It's the first step in setting fuel economy standards for 2021-2026 vehicles, standards much lower than created by the Obama administration.
The Obama rules were meant to ensure progress made during the Democrat's presidency would extend beyond it. Automakers over the last decade have employed lighter materials and tweaked vehicle design to boost fuel efficiency, changes that have improved mileage on even the biggest U.S. gas guzzlers.
The publication of the proposal sets up a race among opponents of the change - an unusual mix of environmentalists, automakers, consumer groups and states - to temper the plan before it is finalized this year.
The proposal would also end a federal waiver to California that allowed the it to enact stricter tailpipe standards, thereby limiting the types of cars that can be sold in the nation's most populous state. Those states argue the Clean Air Act empowers them to keep the Obama-era fuel economy standards in place in their markets. Meantime, California remains fully committed to a rigorous 50-state program with a full range of vehicle choices.
The Trump administration proposal could also invalidate California's mandate that automakers sell a certain number of electric vehicles. Potential litigation could result in uncertainty for manufacturers with respect to vehicle sales in California and other states that adopt California's rules, as permitted by Section 177 of the CAA. "We are ready to do what is necessary to hold this Administration accountable".
The Trump administration contends that, by promoting the manufacture and sale of lighter cars, the Obama standards could lead to about 12,700 more auto fatalities.
The Alliance of Automobile Manufacturers, a main industry group, sought to stave off any dispute between California and the federal government that could split the USA auto market: "We urge California and the federal government to find a common sense solution that sets continued increases in vehicle efficiency standards while also meeting the needs of American drivers".
The tough standards favored by former President Barack Obama "are no longer appropriate and reasonable" beyond 2020, according to the proposal released by the Environmental Protection Agency and National Highway Traffic Safety Administration.
In an editorial in The Wall Street Journal, Transportation Secretary Elaine Chao and acting EPA Administrator Andrew Wheeler added that the Trump administration was working to support consumer interests with its national proposal.
US, Turkey to resolve detainee spat 'in a matter of days': Pompeo
Brunson has ties to a Turkish preacher now living in exile in the US whom Ankara accuses of fomenting the coup. The pastor, who has lived in Turkey for more than 20 years, faces as many as 35 years in jail if found guilty.
The transportation sector is the largest emitter of greenhouse gases.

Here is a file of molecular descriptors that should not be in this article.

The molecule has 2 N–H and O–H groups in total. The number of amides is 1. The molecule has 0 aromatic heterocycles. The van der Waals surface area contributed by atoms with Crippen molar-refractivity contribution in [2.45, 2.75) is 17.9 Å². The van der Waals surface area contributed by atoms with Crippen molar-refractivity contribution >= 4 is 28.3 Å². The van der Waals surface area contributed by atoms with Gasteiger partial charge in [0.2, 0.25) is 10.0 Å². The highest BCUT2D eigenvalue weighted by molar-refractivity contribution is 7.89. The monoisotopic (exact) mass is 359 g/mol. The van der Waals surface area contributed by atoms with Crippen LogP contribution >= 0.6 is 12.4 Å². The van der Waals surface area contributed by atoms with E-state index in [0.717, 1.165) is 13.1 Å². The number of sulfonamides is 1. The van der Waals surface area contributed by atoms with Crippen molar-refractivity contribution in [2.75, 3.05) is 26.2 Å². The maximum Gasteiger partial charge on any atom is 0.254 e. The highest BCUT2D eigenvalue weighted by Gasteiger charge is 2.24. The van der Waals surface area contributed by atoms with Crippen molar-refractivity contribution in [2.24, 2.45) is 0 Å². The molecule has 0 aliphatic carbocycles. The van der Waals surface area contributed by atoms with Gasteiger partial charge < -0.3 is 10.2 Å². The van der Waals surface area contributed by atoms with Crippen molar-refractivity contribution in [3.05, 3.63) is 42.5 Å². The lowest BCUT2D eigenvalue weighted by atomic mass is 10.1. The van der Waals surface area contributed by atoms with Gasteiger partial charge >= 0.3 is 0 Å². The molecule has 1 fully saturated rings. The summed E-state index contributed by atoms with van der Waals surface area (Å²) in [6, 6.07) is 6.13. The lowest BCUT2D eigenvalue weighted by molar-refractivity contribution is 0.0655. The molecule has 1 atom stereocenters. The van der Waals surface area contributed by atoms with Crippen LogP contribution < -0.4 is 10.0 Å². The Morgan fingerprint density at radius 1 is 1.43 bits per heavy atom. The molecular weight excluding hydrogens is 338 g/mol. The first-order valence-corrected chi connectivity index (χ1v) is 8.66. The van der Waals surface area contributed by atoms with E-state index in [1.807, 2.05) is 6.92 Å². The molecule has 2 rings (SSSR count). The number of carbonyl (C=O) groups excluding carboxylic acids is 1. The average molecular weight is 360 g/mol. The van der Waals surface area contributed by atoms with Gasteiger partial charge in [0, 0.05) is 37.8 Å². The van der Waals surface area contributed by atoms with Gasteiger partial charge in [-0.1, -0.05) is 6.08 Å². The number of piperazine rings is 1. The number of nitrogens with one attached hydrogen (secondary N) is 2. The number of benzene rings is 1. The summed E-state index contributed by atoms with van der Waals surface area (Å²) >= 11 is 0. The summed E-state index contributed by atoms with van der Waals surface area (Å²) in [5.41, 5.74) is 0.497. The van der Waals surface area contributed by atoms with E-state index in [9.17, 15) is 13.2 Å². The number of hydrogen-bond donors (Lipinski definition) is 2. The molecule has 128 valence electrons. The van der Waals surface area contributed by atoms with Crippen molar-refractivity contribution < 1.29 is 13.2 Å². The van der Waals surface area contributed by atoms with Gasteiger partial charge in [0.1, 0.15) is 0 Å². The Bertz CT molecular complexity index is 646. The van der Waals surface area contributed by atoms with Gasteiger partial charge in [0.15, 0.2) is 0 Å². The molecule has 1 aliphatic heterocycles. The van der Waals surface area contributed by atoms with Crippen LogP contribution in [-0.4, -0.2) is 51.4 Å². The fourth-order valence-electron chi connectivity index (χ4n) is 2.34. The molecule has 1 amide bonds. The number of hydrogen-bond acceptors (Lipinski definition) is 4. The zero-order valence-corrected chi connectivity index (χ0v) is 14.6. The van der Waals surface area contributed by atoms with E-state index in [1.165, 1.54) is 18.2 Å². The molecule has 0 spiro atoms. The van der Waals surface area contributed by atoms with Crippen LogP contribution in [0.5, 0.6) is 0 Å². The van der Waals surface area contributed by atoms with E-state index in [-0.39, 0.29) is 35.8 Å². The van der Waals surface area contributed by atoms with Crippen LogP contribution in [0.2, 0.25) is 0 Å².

The proposal also took a swipe at California, accusing the state of focusing "disproportionately" on greenhouse gas emissions at the expense of overall air quality. The impact of freezing those targets for six years, as the administration favors, would be enormous.
The administration said the freeze would boost US oil consumption by about 500,000 barrels of oil a day by the 2030s, and argued it would prevent up to 1,000 traffic fatalities per year by reducing the price of new vehicles and so prompting people to buy newer, safer vehicles more quickly.
But private transportation experts say there are so many factors involved that the 1,000 lives saved figure is questionable.
"More realistic standards will promote a healthy economy by bringing newer, safer, cleaner and more fuel-efficient vehicles to United States roads", said Transportation Secretary Elaine Chao. And Simon Mui of the Natural Resources Defense Council says they actually want fuel economy to go up. "They have failed before".
"This is an unprecedented and unlawful action that the California officials say, "...flies in the face of congressional intent and would aggravate the harms to consumers, public health, the economy and the environment caused by the weakening of the federal standards".
At a May meeting in the White House, auto firms appealed to Trump to tap the brakes on the administration's aggressive rollback plan. Previous court decisions have upheld California's GHG program and CAA waiver, suggesting it is not preempted by the EPCA.
Those negotiations have gone nowhere. California attorney general Xavier Becerra announced that he would lead 19 attorneys general in a new lawsuit, saying that "California is about progress and 21st century innovation and technology". Becerra and attorneys general from 16 other states sued in May to stop the EPA from scrapping standards that would have required vehicles by 2025 to achieve 36 miles per gallon (58 kilometers per gallon) in real-world driving, about 10 miles (16 kilometers) over the existing standards.